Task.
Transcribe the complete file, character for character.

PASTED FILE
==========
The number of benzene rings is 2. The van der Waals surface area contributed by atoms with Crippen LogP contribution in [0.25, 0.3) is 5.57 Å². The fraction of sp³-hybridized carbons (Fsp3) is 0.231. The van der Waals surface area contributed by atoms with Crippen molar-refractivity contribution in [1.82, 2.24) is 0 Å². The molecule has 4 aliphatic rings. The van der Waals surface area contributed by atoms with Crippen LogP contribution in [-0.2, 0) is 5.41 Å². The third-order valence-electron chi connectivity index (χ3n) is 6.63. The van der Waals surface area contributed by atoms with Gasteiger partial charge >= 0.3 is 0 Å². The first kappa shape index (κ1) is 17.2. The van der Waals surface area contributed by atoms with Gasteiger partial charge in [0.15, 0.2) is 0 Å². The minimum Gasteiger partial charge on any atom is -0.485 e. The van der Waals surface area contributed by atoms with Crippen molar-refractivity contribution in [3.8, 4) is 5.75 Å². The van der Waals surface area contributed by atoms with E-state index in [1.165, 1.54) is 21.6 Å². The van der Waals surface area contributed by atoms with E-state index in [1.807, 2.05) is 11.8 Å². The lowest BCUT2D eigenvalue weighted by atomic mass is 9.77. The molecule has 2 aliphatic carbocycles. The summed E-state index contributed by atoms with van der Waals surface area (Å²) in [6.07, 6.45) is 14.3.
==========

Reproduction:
The number of benzene rings is 2. The van der Waals surface area contributed by atoms with Crippen LogP contribution in [0.25, 0.3) is 5.57 Å². The fraction of sp³-hybridized carbons (Fsp3) is 0.231. The van der Waals surface area contributed by atoms with Crippen molar-refractivity contribution in [1.82, 2.24) is 0 Å². The molecule has 4 aliphatic rings. The van der Waals surface area contributed by atoms with Crippen LogP contribution in [-0.2, 0) is 5.41 Å². The third-order valence-electron chi connectivity index (χ3n) is 6.63. The van der Waals surface area contributed by atoms with Gasteiger partial charge >= 0.3 is 0 Å². The first kappa shape index (κ1) is 17.2. The van der Waals surface area contributed by atoms with Gasteiger partial charge in [0.15, 0.2) is 0 Å². The minimum Gasteiger partial charge on any atom is -0.485 e. The van der Waals surface area contributed by atoms with Crippen molar-refractivity contribution in [3.8, 4) is 5.75 Å². The van der Waals surface area contributed by atoms with E-state index in [1.165, 1.54) is 21.6 Å². The van der Waals surface area contributed by atoms with E-state index in [1.807, 2.05) is 11.8 Å². The lowest BCUT2D eigenvalue weighted by atomic mass is 9.77. The molecule has 2 aliphatic carbocycles. The summed E-state index contributed by atoms with van der Waals surface area (Å²) in [6.07, 6.45) is 14.3.